overstocked with game. The Government has been appealing to people with
shooting preserves to kill their game and put it on the market, so I had
arranged to go up to Bellevue this month and see the agent about this. I
thought if I could prevail on Gerry to come with me, you could accompany
him and you might get across the Dutch frontier from there. It's only
about fifteen miles away from the Castle. If I can get a move on Gerry,
there is no reason why we shouldn't go away in a day or two. In the
meantime you'll be quite safe here."

I told her I must think it over: she seemed to be risking too much. But
I think my mind was already made up. I could not bring destruction on
this faithful friend.

Then I went upstairs again to Gerry, who was in as vile a temper as
before. His lunch had disagreed with him: he hadn't slept: the room was
not hot enough ... these were a few of the complaints he showered at me
as soon as I appeared. He was in his most impish and malicious mood. He
sent me running hither and thither: he gave me an order and withdrew it
in the same breath: my complacency seemed to irritate him, to encourage
him to provoke me.

At last he came back to his old sore subject, my English accent.

"I guess our good American is too homely for a fine English gentleman
like you," he said, "but I believe you'll as lief speak as you were
taught before you're through with this city. An English accent is not
healthy in Berlin at present, Mister Meyer, sir, and you'd best learn to
talk like the rest of us if you want to keep on staying in this house.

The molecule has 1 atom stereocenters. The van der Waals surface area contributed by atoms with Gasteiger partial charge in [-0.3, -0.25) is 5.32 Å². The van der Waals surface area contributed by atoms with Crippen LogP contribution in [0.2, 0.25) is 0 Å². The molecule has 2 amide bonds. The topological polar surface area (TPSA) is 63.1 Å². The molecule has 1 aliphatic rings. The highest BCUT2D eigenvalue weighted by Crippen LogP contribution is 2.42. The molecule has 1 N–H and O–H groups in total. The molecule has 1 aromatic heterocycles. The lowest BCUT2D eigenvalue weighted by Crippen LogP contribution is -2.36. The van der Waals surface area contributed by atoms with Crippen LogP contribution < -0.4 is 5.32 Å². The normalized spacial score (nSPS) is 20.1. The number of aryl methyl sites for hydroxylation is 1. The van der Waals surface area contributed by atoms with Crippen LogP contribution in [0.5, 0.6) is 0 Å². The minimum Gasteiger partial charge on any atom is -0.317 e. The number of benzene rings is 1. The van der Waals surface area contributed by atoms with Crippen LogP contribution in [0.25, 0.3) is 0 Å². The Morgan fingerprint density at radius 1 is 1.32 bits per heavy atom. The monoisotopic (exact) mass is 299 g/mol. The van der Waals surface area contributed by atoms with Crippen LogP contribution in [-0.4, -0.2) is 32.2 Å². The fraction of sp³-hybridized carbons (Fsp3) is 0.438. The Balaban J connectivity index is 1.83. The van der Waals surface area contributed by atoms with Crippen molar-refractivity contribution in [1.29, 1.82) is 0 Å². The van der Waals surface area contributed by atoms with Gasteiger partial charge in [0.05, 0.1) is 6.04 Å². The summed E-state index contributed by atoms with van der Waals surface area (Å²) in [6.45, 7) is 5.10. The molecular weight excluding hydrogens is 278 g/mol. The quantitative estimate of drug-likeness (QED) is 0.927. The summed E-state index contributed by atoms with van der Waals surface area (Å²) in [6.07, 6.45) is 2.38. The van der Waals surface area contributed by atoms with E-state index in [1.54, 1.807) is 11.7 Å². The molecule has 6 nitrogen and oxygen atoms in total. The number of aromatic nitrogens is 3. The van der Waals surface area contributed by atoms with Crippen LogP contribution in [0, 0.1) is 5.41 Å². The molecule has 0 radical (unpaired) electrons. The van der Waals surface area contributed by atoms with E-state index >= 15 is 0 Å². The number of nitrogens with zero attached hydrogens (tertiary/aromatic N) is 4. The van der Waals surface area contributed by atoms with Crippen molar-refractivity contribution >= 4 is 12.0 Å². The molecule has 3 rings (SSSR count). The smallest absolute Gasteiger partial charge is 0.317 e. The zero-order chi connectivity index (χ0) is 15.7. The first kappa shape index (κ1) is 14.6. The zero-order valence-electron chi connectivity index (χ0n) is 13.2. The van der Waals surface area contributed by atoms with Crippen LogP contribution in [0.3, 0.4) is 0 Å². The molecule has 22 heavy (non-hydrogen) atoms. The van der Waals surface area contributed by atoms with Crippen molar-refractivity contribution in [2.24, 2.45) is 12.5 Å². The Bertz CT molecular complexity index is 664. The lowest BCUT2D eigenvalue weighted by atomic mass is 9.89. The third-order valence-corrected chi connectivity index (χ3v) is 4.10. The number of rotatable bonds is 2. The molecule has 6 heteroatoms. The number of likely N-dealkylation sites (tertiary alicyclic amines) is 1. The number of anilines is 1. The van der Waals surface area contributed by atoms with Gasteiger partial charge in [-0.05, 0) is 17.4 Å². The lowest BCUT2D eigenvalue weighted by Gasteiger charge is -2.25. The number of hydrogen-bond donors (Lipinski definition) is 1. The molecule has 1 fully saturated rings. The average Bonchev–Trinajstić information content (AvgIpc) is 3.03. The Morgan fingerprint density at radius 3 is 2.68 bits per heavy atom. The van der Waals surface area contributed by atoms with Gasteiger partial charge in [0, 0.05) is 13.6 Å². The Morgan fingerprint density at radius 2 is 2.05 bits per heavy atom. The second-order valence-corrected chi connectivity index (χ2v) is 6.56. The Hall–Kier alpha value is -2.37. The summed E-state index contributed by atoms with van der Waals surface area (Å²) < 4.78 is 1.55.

"I'm in no state to be worried just now and I've no notion of having
the police in here because some of their dam' plain-clothes men have
heard my attendant saying 'charnce' and 'darnce' like any
Britisher - especially with this English spy running round loose. By the
way, you'll have to be registered? Has my sister seen about it yet?"

I said she was attending to it.

"I want to know if she's done it. I'm a helpless cripple and I can't get
a thing done for me. Have you given her your papers? Yes, or no?"

This was a bad fix. With all the persistence of the invalid, the man was
harping on his latest whim.

So I lied. The Countess had my papers, I said.

Instantly he rang the bell and demanded Monica and had fretted himself
into a fine state by the time she appeared.

"What's this I hear, Monica?" he cried in his high-pitched, querulous
voice. "Hasn't Meyer been registered with the police yet?"

"I'm going to see to it myself in the morning, Gerry," she said.

"In the morning. In the morning!" he cried, throwing up his hands. "Good
God, how can you be so shiftless? A law is a law. The man's papers must
be sent in to-day ... this instant."

Monica looked appealingly at me.

"I'm afraid I'm to blame, sir," I said. "The fact is, my passport is
not quite in order and I shall have to take it to the embassy before I
send it to the police."

Then I saw Josef standing by the bed, a salver in his hand.

"Zom letters, sir," he said to Gerry. I wondered how long he had been in
the room.

Gerry waved the letters aside and burst into a regular screaming fit.
He wouldn't have things done that way in the house; he wouldn't
have unknown foreigners brought in, with the city thick with
spies - especially people with an English accent - his nerves wouldn't
stand it: Monica ought to know better, and so on and so forth. The long
and the short of it was that I was ordered to produce my passport
immediately. Monica was to ring up the embassy to ask them to stretch a